Since the term “data scientist” was popularized in 2008 by D.J. Patil, then at LinkedIn, and Jeff Hammerbacher, then at Facebook, the industry has seen explosive growth.
Not only have job opportunities for data scientists cropped up everywhere, but the role has transformed the work life of millions of people who benefit from their innovations. Tasks that were once laboriously performed by people have become automated, freeing us humans in legal, financial, and corporate industries (and many others) to focus on more important and well, human work.
So how did we get here, and what’s next for this growing industry? Late last year, leaders from Relativity and Text IQ, a Relativity company, gathered to talk about just that.
In a Coffee + Chat session presented by Relativity’s talent team, Apoorv Agarwal, Aron Ahmadia, and Peter Haller discussed the origins of data science, where they see the industry going in the next few years, and what about artificial intelligence makes them most excited.
What Is Data Science?
“I think of data science as fundamentally people who love data and who believe that data can be used and leveraged to solve problems,” said Aron, director of data science at Relativity. In a previous role he worked with the U.S. Department of Defense, helping to disentangle networks of sex traffickers—and using data science to identify them.
“It turns out that most of the time, when you're solving data science problems, 99 percent of the work is getting the data in front of you,” Aron said, and the other one percent is “just connecting the dots.”
And a well-functioning data science organization is not made up of just data scientists, either. Aron emphasized that a great team will have lots of different types of roles coming together to solve problems using data.
The Role of AI
“I remember advising a company doing sentiment analysis maybe 10 years ago. They were trying to commercialize sentiment analysis, and it was really hard,” said Apoorv, CEO of Text IQ. “Because people didn't believe that a machine could come in and understand emotion. That's so inherently human.”
In recent years, and after successful showcases of AI’s potential, people have become more comfortable with it, which makes commercializing AI an easier prospect.
“If a customer can trust a self-driving car to drive them around, they better trust AI to help them find bad actors,” Apoorv said.
Peter, product lead for Trace, acknowledged the companies swinging for the fences on AI, pursuing projects like sentiment analysis, speech to text, and entity extraction. But what excites him most, he said, is a bit smaller.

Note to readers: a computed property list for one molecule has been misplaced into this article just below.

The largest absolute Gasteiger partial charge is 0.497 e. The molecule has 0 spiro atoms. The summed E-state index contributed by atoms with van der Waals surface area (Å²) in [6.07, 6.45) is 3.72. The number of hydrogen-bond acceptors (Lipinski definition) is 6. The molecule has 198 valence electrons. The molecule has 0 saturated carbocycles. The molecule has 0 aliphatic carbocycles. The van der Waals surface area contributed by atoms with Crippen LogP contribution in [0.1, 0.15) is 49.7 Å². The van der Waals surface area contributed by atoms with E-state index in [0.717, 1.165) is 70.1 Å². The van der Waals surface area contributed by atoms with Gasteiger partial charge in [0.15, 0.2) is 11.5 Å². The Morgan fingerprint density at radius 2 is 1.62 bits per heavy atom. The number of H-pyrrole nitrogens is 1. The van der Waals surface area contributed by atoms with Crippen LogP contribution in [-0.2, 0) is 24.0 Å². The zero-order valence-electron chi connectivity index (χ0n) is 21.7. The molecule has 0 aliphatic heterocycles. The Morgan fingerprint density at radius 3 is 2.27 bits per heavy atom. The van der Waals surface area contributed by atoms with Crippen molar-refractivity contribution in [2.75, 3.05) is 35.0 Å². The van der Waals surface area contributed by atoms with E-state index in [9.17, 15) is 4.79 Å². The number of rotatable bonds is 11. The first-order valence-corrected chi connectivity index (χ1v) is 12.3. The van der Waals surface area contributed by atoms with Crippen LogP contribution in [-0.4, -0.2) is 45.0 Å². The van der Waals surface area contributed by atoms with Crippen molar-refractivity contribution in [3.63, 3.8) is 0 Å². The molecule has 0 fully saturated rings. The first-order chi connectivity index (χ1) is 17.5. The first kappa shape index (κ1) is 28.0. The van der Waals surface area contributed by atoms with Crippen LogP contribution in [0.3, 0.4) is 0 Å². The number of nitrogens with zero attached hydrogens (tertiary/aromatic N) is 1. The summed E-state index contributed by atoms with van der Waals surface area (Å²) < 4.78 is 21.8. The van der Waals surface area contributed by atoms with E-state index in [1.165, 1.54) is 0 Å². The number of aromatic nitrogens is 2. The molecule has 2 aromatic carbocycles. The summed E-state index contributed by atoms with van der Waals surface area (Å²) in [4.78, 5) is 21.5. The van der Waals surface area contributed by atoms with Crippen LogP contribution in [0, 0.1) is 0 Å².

“What's really interesting is focusing on a very narrow problem that you need to solve—one that you can see a customer struggling with on a daily basis—and saying that it’s AI that is going to solve this very unique problem,” Peter said.
One such problem, Peter said, is the vast amounts of communications that compliance teams must sift through as part of regulatory requirements in industries like the financial sector. The Trace team is using AI to try to refine the alerts that compliance team members actually have to look at down to what is true misconduct.
“It's an important piece of how we can use AI to ultimately reduce and protect individuals, reduce the amount of communications that other people are looking at, and ultimately increase the privacy over this type of content,” Peter said.
Apoorv cited an exponential increase in data breaches during the COVID-19 pandemic, when many employees began working from home, as an untapped opportunity for data science. Enterprises need a way to find and protect the personal information of both their customers and their employees.
He also spoke about the many shapes and forms of unstructured data that also needed to be found and protected.
“The way we find personal information from forms or images looks very different from the way we find personal information from spreadsheets or emails or other kinds of documents,” he said.
An image of a driver’s license or Social Security card may be considered an unstructured document, but Apoorv says even they have an inherent structure that is possible to extract. Once that underlying structure is identified, people could use it for building all sorts of applications we haven’t even thought of, he added.
Prompted by an audience question, the panelists closed out the talk by discussing their views on the future of data science.
Aron spoke about the recent history of boom and bust cycles in AI, mentioning a common fear that funding and excitement will dry up and we will enter an “AI winter.” But he wasn’t so sure that’s where we are headed.
“These are all things we didn't believe that we could crack in any reasonable way, and we've made tremendous progress on them,” Aron said. “Natural language processing of text is just one example, and there are a lot of others that still need innovation, like images and audio and video.”
Apoorv shared his optimism, saying he believes we live in an era where whatever can be automated will be automated. Anticipating a common retort, he said he didn’t think this would lead to a loss of jobs, either.
“There are enough hard problems in the world to be solved where human input would still be needed,” he said. “I think machines would help us take away a lot of the mundane things that we are doing today—things which, quite honestly, make us more robotic than human.
“My personal belief is it actually brings us closer to humanity and pushes us to do what we do best, which is being creative, or having empathy, or managing people—what humans are meant to do,” he added.